Iranian television footage showed engineers loading the Bushehr plant, whose nuclear fuel is provided by Russia, which also will take away the nuclear waste, the BBC reported.
The plant should begin producing electricity within a month, experts say.
"Despite all pressure, sanctions and hardships imposed by western nations, we are now witnessing the start-up of the largest symbol of Iran's peaceful nuclear activities," Iranian nuclear chief Ali Akbar Salehi told reporters.
Russia said the plant will not be used to help Iran build a nuclear bomb. Iran says it wants to enrich nuclear fuel only for peaceful purposes.
At a news conference, Sergei Kiriyenko, Russian state nuclear corporation chief, hailed the new plant.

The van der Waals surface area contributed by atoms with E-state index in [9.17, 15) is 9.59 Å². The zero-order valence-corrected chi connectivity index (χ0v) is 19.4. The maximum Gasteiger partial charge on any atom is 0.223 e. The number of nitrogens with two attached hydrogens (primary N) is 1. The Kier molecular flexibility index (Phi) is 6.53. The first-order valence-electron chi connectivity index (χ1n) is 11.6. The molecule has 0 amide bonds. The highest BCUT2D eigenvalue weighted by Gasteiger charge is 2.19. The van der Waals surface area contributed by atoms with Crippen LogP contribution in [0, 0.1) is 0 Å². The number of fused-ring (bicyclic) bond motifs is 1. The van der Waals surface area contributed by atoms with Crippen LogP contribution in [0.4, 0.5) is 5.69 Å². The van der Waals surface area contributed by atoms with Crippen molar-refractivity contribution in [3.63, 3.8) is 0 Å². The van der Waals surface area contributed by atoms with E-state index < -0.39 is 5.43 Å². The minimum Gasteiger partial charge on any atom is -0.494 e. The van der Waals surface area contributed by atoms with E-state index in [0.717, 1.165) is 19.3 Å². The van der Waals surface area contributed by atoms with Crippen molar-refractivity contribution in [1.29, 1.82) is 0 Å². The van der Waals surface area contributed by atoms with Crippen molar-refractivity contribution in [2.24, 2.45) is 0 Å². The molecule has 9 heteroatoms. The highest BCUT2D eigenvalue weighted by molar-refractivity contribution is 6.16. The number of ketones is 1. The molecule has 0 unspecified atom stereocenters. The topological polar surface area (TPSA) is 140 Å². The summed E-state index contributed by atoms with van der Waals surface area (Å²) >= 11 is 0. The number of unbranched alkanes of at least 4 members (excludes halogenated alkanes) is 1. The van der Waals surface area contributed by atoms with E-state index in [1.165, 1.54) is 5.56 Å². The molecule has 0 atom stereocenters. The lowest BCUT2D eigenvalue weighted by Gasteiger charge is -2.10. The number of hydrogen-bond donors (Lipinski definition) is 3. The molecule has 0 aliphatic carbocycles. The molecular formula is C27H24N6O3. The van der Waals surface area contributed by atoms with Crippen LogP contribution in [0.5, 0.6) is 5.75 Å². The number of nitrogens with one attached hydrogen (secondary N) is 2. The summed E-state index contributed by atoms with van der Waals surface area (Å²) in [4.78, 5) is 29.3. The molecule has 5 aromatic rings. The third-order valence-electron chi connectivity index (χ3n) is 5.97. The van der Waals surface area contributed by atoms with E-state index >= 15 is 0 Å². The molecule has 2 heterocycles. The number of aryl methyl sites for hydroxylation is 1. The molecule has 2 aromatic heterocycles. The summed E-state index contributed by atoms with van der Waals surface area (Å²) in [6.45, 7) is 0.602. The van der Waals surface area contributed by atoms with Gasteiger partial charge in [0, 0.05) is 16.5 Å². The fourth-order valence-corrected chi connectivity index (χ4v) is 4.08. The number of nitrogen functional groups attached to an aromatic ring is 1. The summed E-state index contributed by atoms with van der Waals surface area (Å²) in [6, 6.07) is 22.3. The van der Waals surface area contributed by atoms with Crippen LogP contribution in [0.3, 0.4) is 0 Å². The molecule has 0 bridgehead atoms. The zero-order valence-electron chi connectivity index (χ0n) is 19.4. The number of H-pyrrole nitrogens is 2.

"The construction of the nuclear plant at Bushehr is a clear example showing that any country, if it abides by existing international legislation and provides effective, open interaction with the IAEA (the International Atomic Energy Agency), should have the opportunity to access the peaceful use of the atom," Kiriyenko said.
The spent fuel could be used to make weapons-grade plutonium, experts told The Daily Telegraph.
But they noted the uranium fuel the plant will use is below enrichment levels needed to make a nuclear bomb. Weapons-grade uranium must be enriched more than 90 percent, while the uranium at Bushehr is enriched by 3.5 percent.